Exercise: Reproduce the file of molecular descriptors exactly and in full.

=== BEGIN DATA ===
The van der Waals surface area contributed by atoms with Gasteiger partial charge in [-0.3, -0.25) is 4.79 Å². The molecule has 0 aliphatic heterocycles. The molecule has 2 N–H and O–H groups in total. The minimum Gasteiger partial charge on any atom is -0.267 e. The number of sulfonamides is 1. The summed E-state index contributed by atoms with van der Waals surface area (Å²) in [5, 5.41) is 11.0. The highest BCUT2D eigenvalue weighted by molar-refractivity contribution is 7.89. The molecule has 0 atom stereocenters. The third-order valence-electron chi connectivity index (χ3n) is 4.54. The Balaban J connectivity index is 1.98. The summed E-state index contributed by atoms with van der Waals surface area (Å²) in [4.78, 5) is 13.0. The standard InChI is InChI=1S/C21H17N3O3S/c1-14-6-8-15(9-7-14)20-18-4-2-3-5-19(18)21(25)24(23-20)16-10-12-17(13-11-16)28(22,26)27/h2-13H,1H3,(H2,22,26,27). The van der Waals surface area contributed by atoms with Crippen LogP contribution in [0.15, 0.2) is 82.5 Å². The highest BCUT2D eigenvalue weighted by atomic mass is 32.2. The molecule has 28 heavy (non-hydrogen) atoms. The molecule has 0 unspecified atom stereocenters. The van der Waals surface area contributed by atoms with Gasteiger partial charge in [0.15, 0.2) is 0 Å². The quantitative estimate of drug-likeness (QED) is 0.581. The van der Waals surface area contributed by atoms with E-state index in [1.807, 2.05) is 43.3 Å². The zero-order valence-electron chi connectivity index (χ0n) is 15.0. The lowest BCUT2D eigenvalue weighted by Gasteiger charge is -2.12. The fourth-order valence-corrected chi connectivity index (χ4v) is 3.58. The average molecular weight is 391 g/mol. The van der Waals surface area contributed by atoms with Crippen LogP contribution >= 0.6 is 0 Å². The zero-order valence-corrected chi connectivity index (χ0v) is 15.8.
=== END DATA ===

The van der Waals surface area contributed by atoms with Gasteiger partial charge in [-0.3, -0.25) is 4.79 Å². The molecule has 0 aliphatic heterocycles. The molecule has 2 N–H and O–H groups in total. The minimum Gasteiger partial charge on any atom is -0.267 e. The number of sulfonamides is 1. The summed E-state index contributed by atoms with van der Waals surface area (Å²) in [5, 5.41) is 11.0. The highest BCUT2D eigenvalue weighted by molar-refractivity contribution is 7.89. The molecule has 0 atom stereocenters. The third-order valence-electron chi connectivity index (χ3n) is 4.54. The Balaban J connectivity index is 1.98. The summed E-state index contributed by atoms with van der Waals surface area (Å²) in [4.78, 5) is 13.0. The standard InChI is InChI=1S/C21H17N3O3S/c1-14-6-8-15(9-7-14)20-18-4-2-3-5-19(18)21(25)24(23-20)16-10-12-17(13-11-16)28(22,26)27/h2-13H,1H3,(H2,22,26,27). The van der Waals surface area contributed by atoms with Crippen LogP contribution in [0.15, 0.2) is 82.5 Å². The highest BCUT2D eigenvalue weighted by atomic mass is 32.2. The molecule has 28 heavy (non-hydrogen) atoms. The molecule has 0 unspecified atom stereocenters. The van der Waals surface area contributed by atoms with Gasteiger partial charge in [0.15, 0.2) is 0 Å². The quantitative estimate of drug-likeness (QED) is 0.581. The van der Waals surface area contributed by atoms with E-state index in [1.807, 2.05) is 43.3 Å². The zero-order valence-electron chi connectivity index (χ0n) is 15.0. The lowest BCUT2D eigenvalue weighted by Gasteiger charge is -2.12. The fourth-order valence-corrected chi connectivity index (χ4v) is 3.58. The average molecular weight is 391 g/mol. The van der Waals surface area contributed by atoms with Crippen LogP contribution >= 0.6 is 0 Å². The zero-order valence-corrected chi connectivity index (χ0v) is 15.8.